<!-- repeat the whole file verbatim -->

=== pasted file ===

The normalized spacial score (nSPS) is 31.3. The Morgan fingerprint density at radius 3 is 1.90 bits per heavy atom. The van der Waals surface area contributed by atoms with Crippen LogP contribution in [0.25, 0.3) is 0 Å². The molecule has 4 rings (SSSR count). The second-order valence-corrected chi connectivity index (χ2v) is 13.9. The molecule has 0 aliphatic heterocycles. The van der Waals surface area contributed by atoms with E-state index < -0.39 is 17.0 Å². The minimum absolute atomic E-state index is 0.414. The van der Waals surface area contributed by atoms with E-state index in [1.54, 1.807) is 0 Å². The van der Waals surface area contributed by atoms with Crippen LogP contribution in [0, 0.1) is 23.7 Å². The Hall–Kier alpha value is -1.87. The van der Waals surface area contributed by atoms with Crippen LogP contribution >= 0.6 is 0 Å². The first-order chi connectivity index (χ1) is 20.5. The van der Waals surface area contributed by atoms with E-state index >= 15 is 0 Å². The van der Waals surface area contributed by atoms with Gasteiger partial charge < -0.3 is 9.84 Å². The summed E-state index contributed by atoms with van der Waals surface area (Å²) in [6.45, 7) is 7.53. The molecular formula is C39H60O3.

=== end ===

The normalized spacial score (nSPS) is 31.3. The Morgan fingerprint density at radius 3 is 1.90 bits per heavy atom. The van der Waals surface area contributed by atoms with Crippen LogP contribution in [0.25, 0.3) is 0 Å². The molecule has 4 rings (SSSR count). The second-order valence-corrected chi connectivity index (χ2v) is 13.9. The molecule has 0 aliphatic heterocycles. The van der Waals surface area contributed by atoms with E-state index < -0.39 is 17.0 Å². The minimum absolute atomic E-state index is 0.414. The van der Waals surface area contributed by atoms with E-state index in [1.54, 1.807) is 0 Å². The van der Waals surface area contributed by atoms with Crippen LogP contribution in [0, 0.1) is 23.7 Å². The Hall–Kier alpha value is -1.87. The van der Waals surface area contributed by atoms with Crippen LogP contribution >= 0.6 is 0 Å². The first-order chi connectivity index (χ1) is 20.5. The van der Waals surface area contributed by atoms with E-state index >= 15 is 0 Å². The van der Waals surface area contributed by atoms with Gasteiger partial charge < -0.3 is 9.84 Å². The summed E-state index contributed by atoms with van der Waals surface area (Å²) in [6.45, 7) is 7.53. The molecular formula is C39H60O3.